"We hope to expand partners as well as develop a way to report our findings to the community," she added. "We are working on the paperwork side of our Overdose Fatality Review process - identifying data sharing agreements, protocols and team members so we can look at circumstances and find ways to prevent overdose"
Like the progression of most things, COVID-19 has made things more challenging for these workgroups.
"We have a plan to bring BOUNCE resilience training to Whitley County along with Handle with Care in our schools to help children impacted by substance use in their homes," said Rein. "We are challenged by COVID-19 and how to do those activities safely, so we continue to look for workarounds to keep moving forward."
Agreements and protocols are being put together to implement a Quick Response Team that will also be able to embed mental health and peer supports within local law enforcement and courts.
"Often a person with substance use disorder ends up in a bit of a washing machine repeating cycles of drug use, overdose, trouble with the law, jail, court, emergency rooms," added Rein. "These interventions will engage people who use substances after an overdose or early in their engagement with law enforcement or the justice system to provide continuity while they access recovery resources. There's an opportunity to get people out of the cycle so people recover and contribute to our community economically, socially and spiritually."
The harm reduction clinic at the Whitley County Health Department continues to serve many in the community. During their HIV testing event 80 participants were tested. In the last year the harm reduction clinic served 379 unique individuals.
"Our average number per month went from 122 between June and December 2019 to 187 since January. We've completed hepatitis A vaccination of 43 percent of participants and started it on another 10 percent. We've trained about overdose prevention and given out 344 naloxone kits in the last fiscal year," Rein said.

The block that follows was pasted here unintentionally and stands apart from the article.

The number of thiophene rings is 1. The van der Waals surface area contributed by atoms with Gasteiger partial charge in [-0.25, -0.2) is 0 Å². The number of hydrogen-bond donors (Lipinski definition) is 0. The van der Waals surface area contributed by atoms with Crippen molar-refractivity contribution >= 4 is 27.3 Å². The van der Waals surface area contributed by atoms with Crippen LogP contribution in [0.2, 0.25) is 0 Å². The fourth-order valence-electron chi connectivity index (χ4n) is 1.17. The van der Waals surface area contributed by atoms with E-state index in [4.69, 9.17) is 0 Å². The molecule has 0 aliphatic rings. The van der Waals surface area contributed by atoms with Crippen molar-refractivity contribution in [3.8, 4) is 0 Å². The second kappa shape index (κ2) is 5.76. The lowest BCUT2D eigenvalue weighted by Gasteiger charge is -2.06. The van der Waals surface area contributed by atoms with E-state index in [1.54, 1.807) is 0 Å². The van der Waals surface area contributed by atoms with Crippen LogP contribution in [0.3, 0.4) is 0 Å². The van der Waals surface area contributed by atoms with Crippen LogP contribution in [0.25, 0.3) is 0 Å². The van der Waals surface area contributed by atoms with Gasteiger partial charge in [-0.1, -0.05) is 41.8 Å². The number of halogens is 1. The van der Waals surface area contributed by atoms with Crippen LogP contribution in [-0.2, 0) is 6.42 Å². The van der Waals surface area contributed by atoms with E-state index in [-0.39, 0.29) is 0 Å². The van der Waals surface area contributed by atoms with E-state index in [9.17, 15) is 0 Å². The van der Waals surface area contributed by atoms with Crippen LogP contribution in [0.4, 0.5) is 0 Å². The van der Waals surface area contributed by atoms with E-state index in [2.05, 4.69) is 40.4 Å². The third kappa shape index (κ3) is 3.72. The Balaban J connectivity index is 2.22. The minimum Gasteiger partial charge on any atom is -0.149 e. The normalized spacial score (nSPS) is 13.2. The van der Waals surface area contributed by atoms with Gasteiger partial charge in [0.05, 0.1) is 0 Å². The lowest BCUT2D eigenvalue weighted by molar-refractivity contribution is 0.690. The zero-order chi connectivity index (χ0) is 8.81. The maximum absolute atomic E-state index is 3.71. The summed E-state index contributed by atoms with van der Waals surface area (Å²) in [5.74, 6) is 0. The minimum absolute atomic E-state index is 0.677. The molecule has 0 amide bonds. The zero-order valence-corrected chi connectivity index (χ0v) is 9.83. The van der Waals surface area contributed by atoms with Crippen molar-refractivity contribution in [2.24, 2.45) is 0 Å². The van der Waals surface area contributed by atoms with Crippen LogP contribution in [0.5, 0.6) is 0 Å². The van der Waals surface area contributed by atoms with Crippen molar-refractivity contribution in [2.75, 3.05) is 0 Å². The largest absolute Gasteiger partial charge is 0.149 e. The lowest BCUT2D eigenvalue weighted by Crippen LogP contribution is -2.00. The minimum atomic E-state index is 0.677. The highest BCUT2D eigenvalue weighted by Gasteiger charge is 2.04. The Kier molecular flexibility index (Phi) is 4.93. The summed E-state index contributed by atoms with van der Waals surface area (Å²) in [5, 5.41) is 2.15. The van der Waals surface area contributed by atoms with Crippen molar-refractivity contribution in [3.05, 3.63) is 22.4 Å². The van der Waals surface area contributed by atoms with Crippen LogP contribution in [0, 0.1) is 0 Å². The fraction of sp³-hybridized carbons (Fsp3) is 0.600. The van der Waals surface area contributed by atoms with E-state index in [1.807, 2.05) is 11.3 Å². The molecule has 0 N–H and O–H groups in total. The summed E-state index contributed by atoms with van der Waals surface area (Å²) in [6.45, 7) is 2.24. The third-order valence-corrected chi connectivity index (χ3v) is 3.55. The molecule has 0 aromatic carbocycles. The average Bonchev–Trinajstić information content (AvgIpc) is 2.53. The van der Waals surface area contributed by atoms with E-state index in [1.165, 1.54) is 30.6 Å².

Again COVID-19 has made things challenging.
"We moved to a drive-thru model with limited services but found that we couldn't accomplish the education and prevention components well enough," Rein said. "We've moved service back inside our clinic so that we can focus on those things. We're planning another HIV testing event in the fall. We are hosting an Overdose Awareness Event on August 31 at Nibroc Park, 4-6 p.m. There we will have a "socially-distanced walk", overdose and recovery resources, and the Kentucky Department for Public Health and the Kentucky Pharmacist Association will be there to provide free naloxone and training to anyone who attends. People do not have to do the walk to take advantage of the resources or naloxone giveaway."
The 2019 Overdose Fatality Report was compiled with data from the Kentucky Office of the Medical Examiner, the Kentucky Injury Prevention & Research Center and the Kentucky Office of Vital Statistics. The report includes overview of the 2019 key findings and data regarding deaths by counties, age, drug and toxicology testing.